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98. Casillon Robber Frog

Eleutherodactylus parapelates


The Critically Endangered Casillon robber frog is a fossorial species, meaning that it is adapted to digging and life underground.

The Casillon robber frog is one of more than 100 species comprising the diverse Eleutherodactylus genus. These species were previously considered part of an even larger genus containing more than 700 species, before it was split into several smaller genera in distinct families.

Though there is still much work to be done regarding the taxonomy of this large group of frogs, which is distributed across Latin America, it is thought they diverged from all other amphibians more than 50 million years ago. In evolutionary terms, this means these frogs are as distantly related to other amphibians as wolves are to tigers!

Males are found calling from underground chambers and eggs are also laid underground. The Casillon robber frog is endemic to Haiti; however it has now largely disappeared from within its range and was last recorded in 1984. This species is listed as Critically Endangered because of an expected population decline of greater than 80% over the next ten years.

This species is under threat due to severe habitat destruction taking place as a result of clear-cutting, charcoal production and agricultural expansion, which involve slash-and-burn practices. This species is known to occur in the protected Parc National Macaya, but there is no management of this area for conservation. Urgent site-based action is required in the Massif de la Hotte to conserve the remaining habitat in the area, in order to ensure the persistence of this species.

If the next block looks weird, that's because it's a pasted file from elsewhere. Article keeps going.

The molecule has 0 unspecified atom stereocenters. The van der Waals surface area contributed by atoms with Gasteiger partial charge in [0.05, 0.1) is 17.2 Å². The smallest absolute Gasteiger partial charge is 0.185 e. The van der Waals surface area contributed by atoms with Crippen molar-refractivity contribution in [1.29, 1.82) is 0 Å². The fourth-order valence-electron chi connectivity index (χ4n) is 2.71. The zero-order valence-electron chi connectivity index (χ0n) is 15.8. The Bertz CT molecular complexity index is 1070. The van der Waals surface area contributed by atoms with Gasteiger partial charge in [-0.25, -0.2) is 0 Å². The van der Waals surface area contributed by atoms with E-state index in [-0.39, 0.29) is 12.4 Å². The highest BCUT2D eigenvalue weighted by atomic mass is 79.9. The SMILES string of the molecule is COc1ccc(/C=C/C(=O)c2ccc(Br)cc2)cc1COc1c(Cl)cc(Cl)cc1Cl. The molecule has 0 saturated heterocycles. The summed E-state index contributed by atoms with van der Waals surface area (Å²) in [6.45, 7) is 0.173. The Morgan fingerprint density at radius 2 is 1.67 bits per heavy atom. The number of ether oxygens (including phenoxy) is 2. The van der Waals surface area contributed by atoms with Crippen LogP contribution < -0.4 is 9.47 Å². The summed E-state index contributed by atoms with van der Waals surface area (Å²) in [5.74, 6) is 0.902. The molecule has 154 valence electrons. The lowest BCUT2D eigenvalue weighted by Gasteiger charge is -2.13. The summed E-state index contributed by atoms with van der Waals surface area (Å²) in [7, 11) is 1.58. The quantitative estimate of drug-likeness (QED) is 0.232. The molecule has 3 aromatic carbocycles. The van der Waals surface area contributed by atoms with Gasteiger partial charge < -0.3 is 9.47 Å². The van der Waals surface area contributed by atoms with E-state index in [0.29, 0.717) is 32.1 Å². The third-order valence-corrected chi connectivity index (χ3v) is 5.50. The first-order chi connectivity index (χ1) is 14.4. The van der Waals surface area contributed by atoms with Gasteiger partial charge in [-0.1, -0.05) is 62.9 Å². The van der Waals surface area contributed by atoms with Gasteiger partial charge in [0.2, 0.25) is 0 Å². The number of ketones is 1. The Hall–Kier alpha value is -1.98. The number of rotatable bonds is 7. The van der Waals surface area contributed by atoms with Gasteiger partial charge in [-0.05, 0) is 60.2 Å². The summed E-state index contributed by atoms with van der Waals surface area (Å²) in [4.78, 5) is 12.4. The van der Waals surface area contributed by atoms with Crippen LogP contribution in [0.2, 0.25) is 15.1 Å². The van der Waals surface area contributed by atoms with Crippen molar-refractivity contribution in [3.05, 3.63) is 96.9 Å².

• Order: Anura
  • Family: Eleutherodactylidae
  • Population: Possibly extinct
  • Trend: unknown

EDGE Score

EDGE Score: 5.87 (?)
ED Score: 21.18 (?)
GE / IUCN Red List (?)
Not Evaluated Data Deficient Least Concern Near Threatened Vulnerable Endangered Critically Endangered Extinct in the Wild Extinct


This species occurs in the Massif de la Hotte, Haiti. Its altitudinal range is from 950-1,050 metres above sea level.

Habitat and Ecology

This is a fossorial species that inhabits closed forest; males call from shallow underground chambers. The eggs are also laid underground. This species breeds by direct development, meaning that offspring emerge from the eggs as miniature versions of the adults, and a free living larval stage is bypassed (there is no tadpoles phase).

Find out more

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This wordcloud illustrates the threats facing this species. The size of each word indicates the extent of a species range that is affected by that threat (larger size means a greater area is affected). The colour of the word indicates how much that threat impacts the species (darker shades of red mean the threat is more severe).

Crops Logging

Threat wordcloud key:

Small area affected
Large area affected
Least severe
Most severe
Severity unknown
Source: The IUCN List of Threatened Species. Version 2017.1.
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